Movements Monday Preview: #SaudiRights Twitter Chat with Saudi Activists
In Saudi Arabia— one of the world’s most repressive countries—a human rights movement is building momentum. This Monday—January 14—we will host the next in our series of Movements Monday features: this time a live Twitter chat with young Saudi cyber activists who will share their perspective on the human rights situation in the Kingdom of Repression and explain where their cyber movement is headed. Please join in our conversation by Tweeting questions and comments to the hashtag #SaudiRights or to Movements.org’s handle, @AYM.
January 14 is, of course, no insignificant date— it was on this day 2 years ago that ex-Tunisian President Zine El Abidine Ben Ali was forced to flee his country after a bloody 2 month revolt that also ignited a wave of protests against dictatorship across the Middle East and North Africa. When Ben Ali fled Tunisia, the Al-Saud regime—being the kind tyrant-hosts that they are— granted him a permanent stay in Saudi Arabia where he has remained for the past 2 years: a wanted man unwelcomed in any but the most repressive of nations.
The Social Saudi
Aided by the explosion of social media users in the country, young Saudis over the past two years have increasingly been using digital tools to discuss topics that were once anathema in any public forum. Reflecting a pattern seen elsewhere in the Middle East and around the world, the flourishing of social media in Saudi Arabia has been accompanied by an expanding audacity to discuss topics that were once unmentionable in the ultra-conservative nation, such as women’s rights, corruption, and the treatment of political prisoners. Hashtags like #Women2Drive and #Tal3mrak have flourished and even emboldened some to take to the streets demanding change in the Kingdom of Repression. “A few years ago, no one would dare to criticize the king or royal family,” noted one blogger Movements.org spoke with. “Now they are doing it openly on Twitter, using their real names and everything.”
According to Saudi social media consultancy TheSocialClinic, in the country of 19 million citizens, Saudi Arabia now has over 3 million Twitter users, with growth in 2012 peaking at an astonishing rate of 3,000%. Facebook has attracted 6 million Saudi users, and with 90 million video loads each day, Saudi Arabia is the #1 country for YouTube viewership in the world. As is the case everywhere, a fair share of this traffic is dedicated to videos of animals burping the alphabet and lengthy sermons by religious leaders.
But an interesting new study has also confirmed that social media users across the Arab World are more than twice as likely in some cases to use Twitter, Facebook and other tools to discuss politics, religion, and social issues. From Tunisia to Bahrain, as use of social media has increased, users have recognized its power to open up new channels of discourse that were previously shut off.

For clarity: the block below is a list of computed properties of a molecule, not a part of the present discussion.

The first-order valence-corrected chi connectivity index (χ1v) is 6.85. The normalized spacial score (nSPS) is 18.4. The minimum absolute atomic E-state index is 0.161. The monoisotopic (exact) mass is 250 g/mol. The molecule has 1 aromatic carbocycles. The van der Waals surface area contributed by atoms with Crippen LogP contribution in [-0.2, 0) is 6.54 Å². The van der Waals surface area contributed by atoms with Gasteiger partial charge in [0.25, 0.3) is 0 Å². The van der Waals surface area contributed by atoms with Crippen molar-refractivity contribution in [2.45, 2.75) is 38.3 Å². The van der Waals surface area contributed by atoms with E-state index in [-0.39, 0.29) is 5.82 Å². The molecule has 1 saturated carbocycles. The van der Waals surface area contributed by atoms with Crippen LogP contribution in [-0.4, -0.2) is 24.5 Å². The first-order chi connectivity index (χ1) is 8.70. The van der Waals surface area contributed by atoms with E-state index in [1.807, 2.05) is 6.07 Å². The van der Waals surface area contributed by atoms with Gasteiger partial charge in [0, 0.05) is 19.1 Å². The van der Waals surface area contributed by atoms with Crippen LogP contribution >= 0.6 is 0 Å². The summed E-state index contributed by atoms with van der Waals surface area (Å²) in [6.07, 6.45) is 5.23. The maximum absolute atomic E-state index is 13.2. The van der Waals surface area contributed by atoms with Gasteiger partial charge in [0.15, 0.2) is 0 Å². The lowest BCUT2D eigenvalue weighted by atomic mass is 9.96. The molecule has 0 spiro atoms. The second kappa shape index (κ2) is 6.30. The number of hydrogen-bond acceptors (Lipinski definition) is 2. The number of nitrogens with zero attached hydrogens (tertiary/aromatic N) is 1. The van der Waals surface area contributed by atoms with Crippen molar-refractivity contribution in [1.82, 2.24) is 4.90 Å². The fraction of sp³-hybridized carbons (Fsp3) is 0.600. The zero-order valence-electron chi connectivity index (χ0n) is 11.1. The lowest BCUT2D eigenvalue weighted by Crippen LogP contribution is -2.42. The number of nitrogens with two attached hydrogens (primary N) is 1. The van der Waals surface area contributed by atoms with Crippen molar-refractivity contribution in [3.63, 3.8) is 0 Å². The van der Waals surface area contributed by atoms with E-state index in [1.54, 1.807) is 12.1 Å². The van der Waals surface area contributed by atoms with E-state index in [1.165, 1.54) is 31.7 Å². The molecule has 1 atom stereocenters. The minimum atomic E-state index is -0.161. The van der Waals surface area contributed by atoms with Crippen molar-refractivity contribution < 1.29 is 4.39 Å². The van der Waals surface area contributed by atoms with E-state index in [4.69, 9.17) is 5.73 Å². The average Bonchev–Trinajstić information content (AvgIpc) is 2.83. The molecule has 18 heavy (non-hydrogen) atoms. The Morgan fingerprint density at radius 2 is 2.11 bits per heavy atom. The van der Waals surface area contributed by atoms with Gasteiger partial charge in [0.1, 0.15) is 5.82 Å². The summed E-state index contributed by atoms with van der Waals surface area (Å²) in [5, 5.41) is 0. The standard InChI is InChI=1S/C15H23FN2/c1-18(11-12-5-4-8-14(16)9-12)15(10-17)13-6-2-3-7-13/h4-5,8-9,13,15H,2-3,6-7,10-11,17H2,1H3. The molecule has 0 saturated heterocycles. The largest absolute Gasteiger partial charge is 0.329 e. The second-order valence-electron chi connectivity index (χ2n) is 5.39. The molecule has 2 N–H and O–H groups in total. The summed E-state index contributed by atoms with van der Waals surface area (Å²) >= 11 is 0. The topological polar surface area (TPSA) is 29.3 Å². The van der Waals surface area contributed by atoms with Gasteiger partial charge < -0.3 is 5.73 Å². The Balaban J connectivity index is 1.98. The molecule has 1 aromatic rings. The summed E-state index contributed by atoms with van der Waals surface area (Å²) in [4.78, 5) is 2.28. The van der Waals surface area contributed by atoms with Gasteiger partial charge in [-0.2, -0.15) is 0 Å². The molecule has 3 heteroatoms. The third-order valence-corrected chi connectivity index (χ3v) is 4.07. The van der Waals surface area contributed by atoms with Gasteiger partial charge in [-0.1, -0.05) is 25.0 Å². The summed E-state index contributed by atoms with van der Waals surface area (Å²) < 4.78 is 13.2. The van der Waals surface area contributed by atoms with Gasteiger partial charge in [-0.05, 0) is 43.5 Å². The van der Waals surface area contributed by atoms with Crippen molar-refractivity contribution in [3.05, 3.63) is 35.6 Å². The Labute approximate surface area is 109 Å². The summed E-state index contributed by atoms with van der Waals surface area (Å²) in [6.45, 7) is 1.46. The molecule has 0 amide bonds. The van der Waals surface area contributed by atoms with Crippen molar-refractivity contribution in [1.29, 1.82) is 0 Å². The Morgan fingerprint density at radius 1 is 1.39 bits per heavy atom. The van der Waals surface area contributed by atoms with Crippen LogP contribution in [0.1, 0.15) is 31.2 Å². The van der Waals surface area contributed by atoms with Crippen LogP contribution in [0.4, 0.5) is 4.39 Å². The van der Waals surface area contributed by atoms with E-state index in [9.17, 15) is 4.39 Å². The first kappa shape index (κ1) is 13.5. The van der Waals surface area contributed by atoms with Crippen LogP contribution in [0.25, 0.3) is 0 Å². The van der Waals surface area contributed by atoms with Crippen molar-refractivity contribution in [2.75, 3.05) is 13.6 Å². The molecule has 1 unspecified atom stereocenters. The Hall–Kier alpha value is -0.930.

A Movement Stirs In the Kingdom
In March 2011, Saudi’s first “Day of Rage” was organized via Facebook, with some pages in support of the protest attracting more than 30,000 fans. Though only several hundred protestors turned out on that day, follow-on events over the past two years have inspired similar protests that have at times succeeded in bringing hundreds to thousands of supporters to the streets. In May 2011, prominent women’s rights activist Manal al-Sharif shocked the nation by posting a video of herself driving a car.
Women are banned from getting behind the wheel in Saudi Arabia and the bold stunt resulted in the regime detaining Manal in jail for two weeks. A follow-on campaign led by Manal and others called #Women2Drive succeeded in inspiring numerous women to post videos of themselves driving and generated a vibrant conversation on Twitter and Facebook from both advocates and at times very angry opponents of the protest. The #Women2Drive hashtag has remained active to this day, and the campaign even inspired British indie rapper m.i.a. to record a music video in tribute to the courageous female protestors for her single “Bad Girls.”
In addition to women’s rights, the plight of Saudi Arabia’s estimated 30,000 political prisoners has also been the focus of online and on-the-ground protest actions. Recent campaigns on Twitter led by youth activists have aimed to get hashtags such as محاكمة_معتقلات_الرياض# (“The trial of the women who were arrested in Riyadh”) catapulted to the front of the Saudi Twitter landing page as trending topics. By so doing, activists are hoping to confront the country’s millions of Twitter users and engage them in a difficult conversation about human rights. Many of these Twitter protests and Facebook events have succeeded in bringing small-scale protests to the streets, particularly in the restive Eastern region of the country, where Shi'a populations have long been marginalized. During a recent womens protest in the town of Buraida, a small group of female demonstrators marched through a main avenue only to be quickly surrounded and arrested by authorities. Subsequent demonstrations and sit-ins in support of the women have also prompted large-scale arrests.